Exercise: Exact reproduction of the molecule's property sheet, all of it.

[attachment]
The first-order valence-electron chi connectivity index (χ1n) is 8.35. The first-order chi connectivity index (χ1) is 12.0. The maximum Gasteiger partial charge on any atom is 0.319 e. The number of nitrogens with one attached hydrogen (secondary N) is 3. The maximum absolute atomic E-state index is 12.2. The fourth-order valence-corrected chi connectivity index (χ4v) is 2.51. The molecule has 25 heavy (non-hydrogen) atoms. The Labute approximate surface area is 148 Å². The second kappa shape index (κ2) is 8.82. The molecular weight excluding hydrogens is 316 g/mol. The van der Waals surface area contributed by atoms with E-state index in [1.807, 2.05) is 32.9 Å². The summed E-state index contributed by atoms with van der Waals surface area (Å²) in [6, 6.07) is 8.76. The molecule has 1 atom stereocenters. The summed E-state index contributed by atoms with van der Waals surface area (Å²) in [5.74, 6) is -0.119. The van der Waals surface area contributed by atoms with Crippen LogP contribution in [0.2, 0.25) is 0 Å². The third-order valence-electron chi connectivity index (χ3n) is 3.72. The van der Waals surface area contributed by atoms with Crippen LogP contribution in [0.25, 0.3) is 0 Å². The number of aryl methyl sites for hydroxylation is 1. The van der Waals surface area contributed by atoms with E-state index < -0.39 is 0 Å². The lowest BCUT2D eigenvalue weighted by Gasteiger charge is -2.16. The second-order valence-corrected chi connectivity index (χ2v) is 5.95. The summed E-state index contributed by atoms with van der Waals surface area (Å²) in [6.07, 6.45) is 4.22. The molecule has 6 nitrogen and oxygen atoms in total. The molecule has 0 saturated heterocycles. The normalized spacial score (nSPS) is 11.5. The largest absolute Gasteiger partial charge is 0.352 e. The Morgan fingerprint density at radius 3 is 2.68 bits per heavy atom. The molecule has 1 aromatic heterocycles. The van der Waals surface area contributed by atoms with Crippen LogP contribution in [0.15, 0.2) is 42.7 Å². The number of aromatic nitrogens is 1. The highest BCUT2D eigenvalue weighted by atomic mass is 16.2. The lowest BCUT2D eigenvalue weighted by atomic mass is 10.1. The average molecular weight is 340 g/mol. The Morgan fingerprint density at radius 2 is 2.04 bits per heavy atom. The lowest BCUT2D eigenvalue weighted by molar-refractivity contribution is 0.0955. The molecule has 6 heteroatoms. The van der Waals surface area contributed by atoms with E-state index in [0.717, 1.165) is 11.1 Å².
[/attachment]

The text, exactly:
The first-order valence-electron chi connectivity index (χ1n) is 8.35. The first-order chi connectivity index (χ1) is 12.0. The maximum Gasteiger partial charge on any atom is 0.319 e. The number of nitrogens with one attached hydrogen (secondary N) is 3. The maximum absolute atomic E-state index is 12.2. The fourth-order valence-corrected chi connectivity index (χ4v) is 2.51. The molecule has 25 heavy (non-hydrogen) atoms. The Labute approximate surface area is 148 Å². The second kappa shape index (κ2) is 8.82. The molecular weight excluding hydrogens is 316 g/mol. The van der Waals surface area contributed by atoms with E-state index in [1.807, 2.05) is 32.9 Å². The summed E-state index contributed by atoms with van der Waals surface area (Å²) in [6, 6.07) is 8.76. The molecule has 1 atom stereocenters. The summed E-state index contributed by atoms with van der Waals surface area (Å²) in [5.74, 6) is -0.119. The van der Waals surface area contributed by atoms with Crippen LogP contribution in [0.2, 0.25) is 0 Å². The third-order valence-electron chi connectivity index (χ3n) is 3.72. The van der Waals surface area contributed by atoms with Crippen LogP contribution in [0.25, 0.3) is 0 Å². The number of aryl methyl sites for hydroxylation is 1. The van der Waals surface area contributed by atoms with E-state index < -0.39 is 0 Å². The lowest BCUT2D eigenvalue weighted by Gasteiger charge is -2.16. The second-order valence-corrected chi connectivity index (χ2v) is 5.95. The summed E-state index contributed by atoms with van der Waals surface area (Å²) in [6.07, 6.45) is 4.22. The molecule has 6 nitrogen and oxygen atoms in total. The molecule has 0 saturated heterocycles. The normalized spacial score (nSPS) is 11.5. The largest absolute Gasteiger partial charge is 0.352 e. The Morgan fingerprint density at radius 3 is 2.68 bits per heavy atom. The molecule has 1 aromatic heterocycles. The van der Waals surface area contributed by atoms with Crippen LogP contribution in [0.15, 0.2) is 42.7 Å². The number of aromatic nitrogens is 1. The highest BCUT2D eigenvalue weighted by atomic mass is 16.2. The lowest BCUT2D eigenvalue weighted by atomic mass is 10.1. The average molecular weight is 340 g/mol. The Morgan fingerprint density at radius 2 is 2.04 bits per heavy atom. The lowest BCUT2D eigenvalue weighted by molar-refractivity contribution is 0.0955. The molecule has 6 heteroatoms. The van der Waals surface area contributed by atoms with E-state index in [0.717, 1.165) is 11.1 Å².